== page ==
No10’s top scientific advisers fear the Kent Covid variant that ripped through the UK and prompted England’s third lockdown may be deadlier than original strains, it was claimed today as the Government slapped down Tory calls for a ‘road map’ back to normal life.
Boris Johnson has pointedly refused to rule out the draconian restrictions lasting well into the summer, despite an array of data suggesting the worst of the second wave is over. SAGE today claimed Britain’s R rate has fallen below the crucial level of one and separate experts estimated daily cases have halved in a fortnight.
Defying mounting pressure to commit to easing the current measures, Mr Johnson warned today that the NHS is still under huge pressure and the curbs will only be lifted when it is ‘safe’. Downing Street was warned it faces the ‘mother of all battles’ next month when it has to discuss relaxing the restrictions.
The 70-strong Covid Recovery Group of Conservative MPs is urging the government to start lifting the lockdown no later than March 8 – when vaccines given to the most vulnerable groups should have taken effect.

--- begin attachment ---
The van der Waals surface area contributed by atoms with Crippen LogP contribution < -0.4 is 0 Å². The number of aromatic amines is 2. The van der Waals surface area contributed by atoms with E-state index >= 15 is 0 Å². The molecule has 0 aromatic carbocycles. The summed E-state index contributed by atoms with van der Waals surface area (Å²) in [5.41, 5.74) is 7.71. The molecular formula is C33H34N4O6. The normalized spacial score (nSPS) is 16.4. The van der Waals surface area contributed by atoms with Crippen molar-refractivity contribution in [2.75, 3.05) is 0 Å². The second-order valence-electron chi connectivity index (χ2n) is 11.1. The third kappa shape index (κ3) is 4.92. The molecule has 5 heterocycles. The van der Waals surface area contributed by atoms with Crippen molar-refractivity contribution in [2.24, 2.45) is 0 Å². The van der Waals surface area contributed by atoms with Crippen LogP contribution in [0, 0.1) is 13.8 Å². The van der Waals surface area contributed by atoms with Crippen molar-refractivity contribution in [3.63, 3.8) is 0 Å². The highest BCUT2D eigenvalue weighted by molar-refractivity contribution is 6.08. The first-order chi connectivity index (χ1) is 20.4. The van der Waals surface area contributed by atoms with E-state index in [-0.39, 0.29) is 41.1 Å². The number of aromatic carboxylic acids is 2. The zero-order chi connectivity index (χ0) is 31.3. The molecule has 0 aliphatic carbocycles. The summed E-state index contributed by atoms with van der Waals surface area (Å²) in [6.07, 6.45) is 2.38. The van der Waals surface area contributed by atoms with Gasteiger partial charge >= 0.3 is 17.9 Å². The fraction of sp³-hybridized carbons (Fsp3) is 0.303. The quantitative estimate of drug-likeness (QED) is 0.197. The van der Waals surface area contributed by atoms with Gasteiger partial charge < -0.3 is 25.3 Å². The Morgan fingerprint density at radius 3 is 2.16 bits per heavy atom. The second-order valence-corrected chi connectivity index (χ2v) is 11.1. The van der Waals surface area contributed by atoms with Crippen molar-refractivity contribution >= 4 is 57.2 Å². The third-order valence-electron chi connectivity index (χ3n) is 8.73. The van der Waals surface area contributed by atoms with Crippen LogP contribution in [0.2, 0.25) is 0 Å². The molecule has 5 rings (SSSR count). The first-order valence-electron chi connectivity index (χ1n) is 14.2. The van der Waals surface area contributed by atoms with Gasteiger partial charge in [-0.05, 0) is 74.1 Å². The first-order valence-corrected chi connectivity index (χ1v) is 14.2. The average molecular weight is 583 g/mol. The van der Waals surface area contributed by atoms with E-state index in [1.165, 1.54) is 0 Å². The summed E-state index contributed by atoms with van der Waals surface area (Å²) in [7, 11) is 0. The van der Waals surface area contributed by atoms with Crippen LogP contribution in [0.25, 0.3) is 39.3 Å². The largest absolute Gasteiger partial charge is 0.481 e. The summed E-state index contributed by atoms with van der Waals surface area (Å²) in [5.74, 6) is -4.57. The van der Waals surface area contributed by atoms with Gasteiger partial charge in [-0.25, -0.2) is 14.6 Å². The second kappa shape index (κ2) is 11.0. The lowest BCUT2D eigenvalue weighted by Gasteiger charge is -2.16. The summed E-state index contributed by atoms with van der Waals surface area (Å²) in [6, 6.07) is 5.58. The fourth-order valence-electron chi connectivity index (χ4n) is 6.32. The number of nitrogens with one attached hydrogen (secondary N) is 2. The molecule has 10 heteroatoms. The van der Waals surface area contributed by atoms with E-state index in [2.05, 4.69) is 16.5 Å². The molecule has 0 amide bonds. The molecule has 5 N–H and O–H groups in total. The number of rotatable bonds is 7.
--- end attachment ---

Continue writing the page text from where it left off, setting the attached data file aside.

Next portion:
But No10’s refusal to give an exact day for when lockdown will end may have been fuelled by worrying findings from scientists feeding into SAGE, who believe that the highly-infectious Kent variant of Covid – called B.1.1.7 – may be up to 30 per cent deadlier than older strains.
The PM is expected to discuss analysis of the variant’s lethality by Public Health England and other groups feeding into NERVTAG at tonight’s press conference, alongside Professor Chris Whitty and Sir Patrick Vallance.
‘Professor Lockdown’ Neil Ferguson, the Imperial College London epidemiologist whose grim modelling warned hundreds of thousands of Britons could die without action back in March, told ITV’s Robert Peston it is a ‘realistic possibility’ the new variant increases the risk of death.
The variant has already been spotted in 60 countries, including the US, Australia, India, China and Saudi Arabia. But the Government’s top scientific advisers believe the current crop of vaccines will work against the variant – but may be less effective against other South African and Brazilian mutations.
In a dramatic sign that the outbreak could be flattening out, SAGE said the R rate – the average number of people each infected patient passes the virus onto – was between 0.8 and 1. That is down sharply from last week, when it was between 1.2 and 1.3.
Separate data show cases have halved in a fortnight and deaths in London are falling. And figures today revealed Britain’s mass vaccination drive is continuing to pick up speed following a blip last week, with a record 400,000 doses dished out yesterday.
The epidemic is still huge and devastating the country, however, with another 1,401 deaths confirmed today – 10,000 people have died in the past 10 days – and 40,261 more people have tested positive. There are 38,562 people in hospital, as of Wednesday, and 3,960 on ventilators in intensive care yesterday.